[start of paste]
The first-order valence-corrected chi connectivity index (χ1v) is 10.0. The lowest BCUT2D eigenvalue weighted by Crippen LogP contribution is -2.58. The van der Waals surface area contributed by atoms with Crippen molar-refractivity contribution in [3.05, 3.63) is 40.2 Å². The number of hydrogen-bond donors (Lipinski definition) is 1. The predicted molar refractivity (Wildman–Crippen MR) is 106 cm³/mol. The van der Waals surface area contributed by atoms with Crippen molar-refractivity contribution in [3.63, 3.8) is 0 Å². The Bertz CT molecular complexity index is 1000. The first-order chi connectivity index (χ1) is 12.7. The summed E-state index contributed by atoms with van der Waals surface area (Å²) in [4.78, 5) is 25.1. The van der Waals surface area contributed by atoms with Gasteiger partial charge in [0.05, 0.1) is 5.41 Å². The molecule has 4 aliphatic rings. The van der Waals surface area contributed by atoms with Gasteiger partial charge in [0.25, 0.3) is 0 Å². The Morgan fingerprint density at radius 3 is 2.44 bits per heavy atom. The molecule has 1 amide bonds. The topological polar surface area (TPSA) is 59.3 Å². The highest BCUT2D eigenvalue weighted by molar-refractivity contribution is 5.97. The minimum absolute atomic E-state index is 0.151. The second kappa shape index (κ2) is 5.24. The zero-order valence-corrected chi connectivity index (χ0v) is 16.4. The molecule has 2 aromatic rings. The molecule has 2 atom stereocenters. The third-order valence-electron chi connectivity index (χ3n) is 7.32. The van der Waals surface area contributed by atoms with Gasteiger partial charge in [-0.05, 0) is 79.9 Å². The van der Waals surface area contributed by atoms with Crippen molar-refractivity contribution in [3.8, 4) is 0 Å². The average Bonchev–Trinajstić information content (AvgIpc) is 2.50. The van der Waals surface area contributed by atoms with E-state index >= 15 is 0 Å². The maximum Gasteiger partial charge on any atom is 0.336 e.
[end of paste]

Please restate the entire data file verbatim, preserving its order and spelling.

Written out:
The first-order valence-corrected chi connectivity index (χ1v) is 10.0. The lowest BCUT2D eigenvalue weighted by Crippen LogP contribution is -2.58. The van der Waals surface area contributed by atoms with Crippen molar-refractivity contribution in [3.05, 3.63) is 40.2 Å². The number of hydrogen-bond donors (Lipinski definition) is 1. The predicted molar refractivity (Wildman–Crippen MR) is 106 cm³/mol. The van der Waals surface area contributed by atoms with Crippen molar-refractivity contribution in [3.63, 3.8) is 0 Å². The Bertz CT molecular complexity index is 1000. The first-order chi connectivity index (χ1) is 12.7. The summed E-state index contributed by atoms with van der Waals surface area (Å²) in [4.78, 5) is 25.1. The van der Waals surface area contributed by atoms with Gasteiger partial charge in [0.05, 0.1) is 5.41 Å². The molecule has 4 aliphatic rings. The van der Waals surface area contributed by atoms with Gasteiger partial charge in [0.25, 0.3) is 0 Å². The Morgan fingerprint density at radius 3 is 2.44 bits per heavy atom. The molecule has 1 amide bonds. The topological polar surface area (TPSA) is 59.3 Å². The highest BCUT2D eigenvalue weighted by molar-refractivity contribution is 5.97. The minimum absolute atomic E-state index is 0.151. The second kappa shape index (κ2) is 5.24. The zero-order valence-corrected chi connectivity index (χ0v) is 16.4. The molecule has 2 aromatic rings. The molecule has 2 atom stereocenters. The third-order valence-electron chi connectivity index (χ3n) is 7.32. The van der Waals surface area contributed by atoms with Gasteiger partial charge in [-0.05, 0) is 79.9 Å². The van der Waals surface area contributed by atoms with Crippen molar-refractivity contribution in [3.8, 4) is 0 Å². The average Bonchev–Trinajstić information content (AvgIpc) is 2.50. The van der Waals surface area contributed by atoms with E-state index >= 15 is 0 Å². The maximum Gasteiger partial charge on any atom is 0.336 e.